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From abandoned treadmills and yoga mats to Suzanne Somer’s ThighMasters that have lost their relevancy, our homes are littered with the fallout of Good Fitness Intentions Gone Bad and are proof that decluttering our health habits is a necessity of life.
The biggest health-related culprits that add to the clutter and chaos are the wide assortment of exercise and fitness gear that was purchased with big plans only to become extra places to hang clothes.
If you are truly committed to getting your physical health in order in the New Year, then, by all means, keep ONE or TWO of these pieces of exercise equipment. The rest need to hit the road.
And be real. Do you really need two yoga mats, four yoga blocks, and three yoga CDs? We applaud the motivation that drove you to purchase these items, but in the scope of downsizing…less is more.
Today is the day to take a hard look at these items that are taking up space in your home and no longer serving you.
Today is the day to reaffirm that your new goal is to focus on one or two items in your exercise gear collection.
Today is the day to look at the rest of these items with new eyes and determine a “path or a home” for them ASAP.
What To Do With Unwanted Fitness Gear
Use it: Like we suggested, when it comes to treadmills, Bowflexes, Max Trainers, and exercise bikes, pick one or two and commit to dusting it off, oiling it up and getting on it. Except for the ThighMaster. No one wants to admit they own(ed) one of those.
Sell It: Facebook is filled with great Garage Sale Groups and they are an excellent place to get a few dollars for your no-longer-needed exercise gear. If posting in one of these many groups seems a little daunting, you can get a better feel for best practices and guidelines in The Scoop on the Garage Sale Groups on Facebook blog post on Franticmommy.com.
Donate It: Smaller items like hand weights, yoga mats, and exercise balls can be donated to the many local thrift and donation centers. Larger items like treadmills are a little harder to dispose of. Non-profit pickup services like The Epilepsy Foundation and Habitat for Humanity ReStore will not take bigger pieces of fitness gear. Online sites like Fitness 4 Charity may be an option because this organization distributes donated equipment to churches, schools, hospitals and foster homes. It also outfits police and fire stations. To start the donation, fill out an online form specifying the type of equipment, how old it is, condition (whether it’s in working order or needs repairs), brand name and model and where it was used (commercial facility or at home, for example). Freecycle is also an option if you are willing to have your item hanging around the house or garage until someone expresses interest in it.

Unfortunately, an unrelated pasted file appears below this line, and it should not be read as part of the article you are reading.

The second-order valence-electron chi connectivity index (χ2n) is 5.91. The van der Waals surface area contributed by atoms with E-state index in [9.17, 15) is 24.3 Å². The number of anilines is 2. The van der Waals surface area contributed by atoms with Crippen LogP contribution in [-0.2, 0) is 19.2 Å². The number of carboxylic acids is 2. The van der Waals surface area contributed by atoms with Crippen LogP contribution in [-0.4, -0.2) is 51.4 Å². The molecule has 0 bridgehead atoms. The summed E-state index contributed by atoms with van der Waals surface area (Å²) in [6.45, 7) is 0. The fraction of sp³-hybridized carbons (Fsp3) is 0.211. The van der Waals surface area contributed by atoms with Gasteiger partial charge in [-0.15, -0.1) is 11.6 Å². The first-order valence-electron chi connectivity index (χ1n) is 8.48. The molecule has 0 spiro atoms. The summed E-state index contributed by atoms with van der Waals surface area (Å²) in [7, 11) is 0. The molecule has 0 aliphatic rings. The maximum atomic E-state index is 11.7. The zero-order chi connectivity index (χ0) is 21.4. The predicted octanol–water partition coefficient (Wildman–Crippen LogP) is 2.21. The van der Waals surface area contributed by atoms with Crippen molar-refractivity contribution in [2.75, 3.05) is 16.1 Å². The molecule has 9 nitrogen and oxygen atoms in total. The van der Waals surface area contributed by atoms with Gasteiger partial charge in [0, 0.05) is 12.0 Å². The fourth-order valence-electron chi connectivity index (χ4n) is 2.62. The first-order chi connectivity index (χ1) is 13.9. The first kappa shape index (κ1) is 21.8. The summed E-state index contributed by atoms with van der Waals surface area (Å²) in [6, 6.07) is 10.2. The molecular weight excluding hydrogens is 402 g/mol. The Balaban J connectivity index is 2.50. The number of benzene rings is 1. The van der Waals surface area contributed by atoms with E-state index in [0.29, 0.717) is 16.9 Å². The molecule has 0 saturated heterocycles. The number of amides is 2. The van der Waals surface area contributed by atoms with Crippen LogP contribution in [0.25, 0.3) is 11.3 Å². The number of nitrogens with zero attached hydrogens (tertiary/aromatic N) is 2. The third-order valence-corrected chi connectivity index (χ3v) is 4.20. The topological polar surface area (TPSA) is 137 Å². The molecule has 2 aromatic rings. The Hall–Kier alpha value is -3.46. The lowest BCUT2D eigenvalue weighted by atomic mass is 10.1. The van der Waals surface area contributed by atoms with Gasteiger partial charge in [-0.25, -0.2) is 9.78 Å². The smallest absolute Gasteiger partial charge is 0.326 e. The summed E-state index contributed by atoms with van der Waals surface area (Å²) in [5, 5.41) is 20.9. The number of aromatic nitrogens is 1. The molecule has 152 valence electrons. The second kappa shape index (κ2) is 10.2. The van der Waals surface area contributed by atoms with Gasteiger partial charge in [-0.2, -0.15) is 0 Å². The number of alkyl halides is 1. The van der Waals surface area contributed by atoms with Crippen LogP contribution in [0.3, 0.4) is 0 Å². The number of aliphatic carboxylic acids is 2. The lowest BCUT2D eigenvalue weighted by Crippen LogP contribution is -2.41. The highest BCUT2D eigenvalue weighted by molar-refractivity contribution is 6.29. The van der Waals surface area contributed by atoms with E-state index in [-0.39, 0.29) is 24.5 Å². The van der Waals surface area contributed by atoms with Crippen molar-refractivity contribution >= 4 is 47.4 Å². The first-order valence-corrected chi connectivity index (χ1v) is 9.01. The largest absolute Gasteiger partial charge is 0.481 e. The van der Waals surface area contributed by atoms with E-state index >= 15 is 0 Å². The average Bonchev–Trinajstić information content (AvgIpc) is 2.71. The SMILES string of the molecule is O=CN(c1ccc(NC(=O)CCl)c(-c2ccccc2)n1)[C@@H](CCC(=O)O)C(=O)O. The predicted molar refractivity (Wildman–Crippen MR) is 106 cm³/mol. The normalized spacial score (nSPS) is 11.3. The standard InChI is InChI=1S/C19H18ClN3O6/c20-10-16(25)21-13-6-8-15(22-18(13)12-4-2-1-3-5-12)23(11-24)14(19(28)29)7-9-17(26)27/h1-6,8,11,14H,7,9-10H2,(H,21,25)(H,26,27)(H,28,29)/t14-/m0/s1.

Other Health Items to DeClutter
Decluttering your health habits is not just about getting rid of the big equipment or “gear” designed to make us healthier people; it includes the smaller items as well.
From vitamins to OTC medications, our cupboards can be bursting at the seams with medications and supplements that are no longer needed, used or have even expired. Hanging on to expired meds can pose health hazards and can actually have a detrimental effect on your health if ingested past their expiration date. Many people (us included!) hang onto expired meds because we really don’t know what else to do with them.
The good news is that many major medical clinics across the U.S. have disposal programs to help people get rid of expired, unwanted or unneeded medication for good. Essentia Health of Baxter is no different. Now, people can get rid of their drugs safely, by removing identifying information, walking into an Essentia Health pharmacy, locating the blue MedSafe household disposal kiosk, and dropping their expired meds in.
And they don’t need to be a patient at Essentia to use this service either!
People who are unsure of where they can dispose their medication safely can also go to the online site, DisposeMyMeds.org, plug-in their zip code, and discover a disposal service near them.
Vitamins are another item that should be removed from kitchen cupboards or bathroom medicine cabinets if they are past their expiration date.
Most vitamins lose their potency once their shelf life ends and contrary to popular belief, flushing them is NOT the best way. The Environmental Protection Agency does not recommend flushing expired vitamins or medications down the toilet because when vitamins, supplements, and medications are flushed, they pass through waste-water treatment plants and may enter the water supply of rivers and lakes.
After doing a bit of research, we’ve concluded the best way to dispose of these OTC medications and vitamins is also at local MedSafe household disposal kiosks like the one mentioned above at Essentia Health of Baxter’s Pharmacy. When in doubt, talk to your pharmacist about proper ways to dispose of old vitamins and expired OTC drugs as well.
How are YOU doing on your Simplifying Journey?
P.S. Don’t forget to connect with us on social media with the hashtag #UpNoPaSimplify!
Becky is an “old-ish” mom of “young-ish” kids who thinks bacon is the world’s most perfect food. She is a veteran blogger, freelance writer, virtual assistant and project manager for the non-profit children’s literacy event, Multicultural Children’s Book Day. She is also a proud mom to her amazing 12 year-old daughter Sara and 15 year-old son Jake. Parenting a tween and a teen is a challenge, but she truly believes that being a mom is the Best.Thing.Ever. When she is not hiking (#plussizehiker), reading, selling on eBay, playing with her pets or working on a story for the various magazines she writes for, you can find her on her main blog, Franticmommy. Connect with Becky on Mom Squad Central or on social media: Twitter, Pinterest, Instagram and Facebook!